newRPL: Alpha demo 0.9 released [UPDATED 20171025]

08262017, 07:01 PM
Post: #62




RE: newRPL: Alpha demo 0.9 released [UPDATED 20170824]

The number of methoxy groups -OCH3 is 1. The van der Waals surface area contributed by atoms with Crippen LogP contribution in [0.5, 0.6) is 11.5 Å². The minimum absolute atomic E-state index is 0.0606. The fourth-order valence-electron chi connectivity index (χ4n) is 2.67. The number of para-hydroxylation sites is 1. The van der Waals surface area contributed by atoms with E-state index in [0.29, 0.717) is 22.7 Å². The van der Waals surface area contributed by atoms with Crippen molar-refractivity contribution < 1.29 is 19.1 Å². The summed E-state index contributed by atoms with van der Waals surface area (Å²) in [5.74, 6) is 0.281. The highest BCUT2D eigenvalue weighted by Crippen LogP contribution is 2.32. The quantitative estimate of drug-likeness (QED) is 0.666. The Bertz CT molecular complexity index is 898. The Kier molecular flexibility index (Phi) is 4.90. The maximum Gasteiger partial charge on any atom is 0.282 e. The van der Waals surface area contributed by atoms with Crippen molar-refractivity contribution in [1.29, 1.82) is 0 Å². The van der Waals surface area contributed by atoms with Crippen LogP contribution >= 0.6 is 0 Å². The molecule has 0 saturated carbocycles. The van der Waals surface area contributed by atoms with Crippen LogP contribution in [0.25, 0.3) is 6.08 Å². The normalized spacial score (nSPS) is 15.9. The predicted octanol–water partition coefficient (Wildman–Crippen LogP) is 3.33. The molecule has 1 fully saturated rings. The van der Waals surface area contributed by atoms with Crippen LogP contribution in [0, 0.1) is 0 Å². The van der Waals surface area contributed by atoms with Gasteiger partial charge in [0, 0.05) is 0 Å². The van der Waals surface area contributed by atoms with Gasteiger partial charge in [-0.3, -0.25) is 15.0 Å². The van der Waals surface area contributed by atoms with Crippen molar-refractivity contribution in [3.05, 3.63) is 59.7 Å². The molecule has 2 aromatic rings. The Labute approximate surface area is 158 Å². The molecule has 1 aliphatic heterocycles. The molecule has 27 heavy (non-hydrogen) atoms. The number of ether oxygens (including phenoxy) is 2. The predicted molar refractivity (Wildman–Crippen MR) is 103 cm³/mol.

(08262017 04:40 AM)The Shadow Wrote: Simple. You generate as many sets of 18 digits as you need to fit the precision and stick them together. (In my RPL implementation, I've just been adding them together as strings.) Any excess gets rounded off as usual. The only thing you have to watch out for is to pad the front of a set of 18 with leading 0's if necessary.I'd have to get 16 digits out of the 18, which is 2 groups of 8 (reals internally store 8 digit groups). That means a random 2000 digit number would need 120 calls to this RNG. It better be fast! (08262017 04:40 AM)The Shadow Wrote: Incidentally, I've been encountering some oddities with the editor. It seems that when programs get past a certain size, you get weird errors. Like, a variable I've been using all along suddenly gets changed to 'INVALID_COMMAND', or I suddenly get an error of 'Invalid word' when I try to exit. I haven't done anything I know of to justify these things. This shouldn't happen, no matter what you do (nothing you do justifies data corruption). Can you try to find a sequence of events to reproduce it? I need your guidance to track it. The INVALID_COMMAND is the string the decompiler uses when an object is not valid. Most likely one of the commands you used wrote to an object that was moved during a garbage collection. If the command is not coded properly, the object moves, and some other object takes its place and will get corrupted. What commands were you trying when this happened? To fix these things, turn the calc off and back on. The calculator runs MEMFIX every time it wakes up, scanning for invalid objects. If an invalid object is found, it will be replaced with the BINT zero (you'll lose the damaged object, but it won't be invalid anymore). (08262017 04:40 AM)The Shadow Wrote: EDIT: Oh, and I coded a quick version of what we called >NFMT above (though I called it >NFS to emphasize it produces a string) and it is very useful. It's especially nice for getting all the digits of a number, and to shed those pesky dots marking uncertainty. In fact I've got a little program XDOT that does nothing except get rid of dots. (It's just << "#.A#" >NFS STR> >>) Might make a useful command, similar to oldRPL R>I, though working on nonintegers. Even better, it works on lists of numbers all at once.It's been in the bug tracker for a while, to write a new command that marks any number as approximate, or as exact. Not too useful so it's sitting there. (08262017 04:40 AM)The Shadow Wrote: By the way, some commands mark uncertainty when they shouldn't. For example, sqrt(4) gives 2. rather than 2 Numeric algorithms will always introduce rounding, even if they produce the exact result with 32 digits. The square root algorithm is no exception. The result might be the integer number 2, but after many iterations of numbers that weren't exact, so it can't be exact. In order to verify the result is exact, you'd have to take the rounded result, square it and compare with the original exact argument. This would slow things down a lot, just for an extra trailing dot...\ (08262017 04:40 AM)The Shadow Wrote: EDIT: Just found some oddities with complex arithmetic. If at 32 digits of precision you do: Complex numbers require a lot of operations to produce a result, so there can (and will) be rounding errors. In this case, (1 1) 5 ^ is done through LN 5 * EXP, which is causing the rounding errors. I could detect the special case of an integer exponent and do it with multiplications to mitigate the effect, but in the general case this is normal and expected. I could also increase the precision by 8 digits to reduce the rounding errors on the final results, paying a price in speed. 

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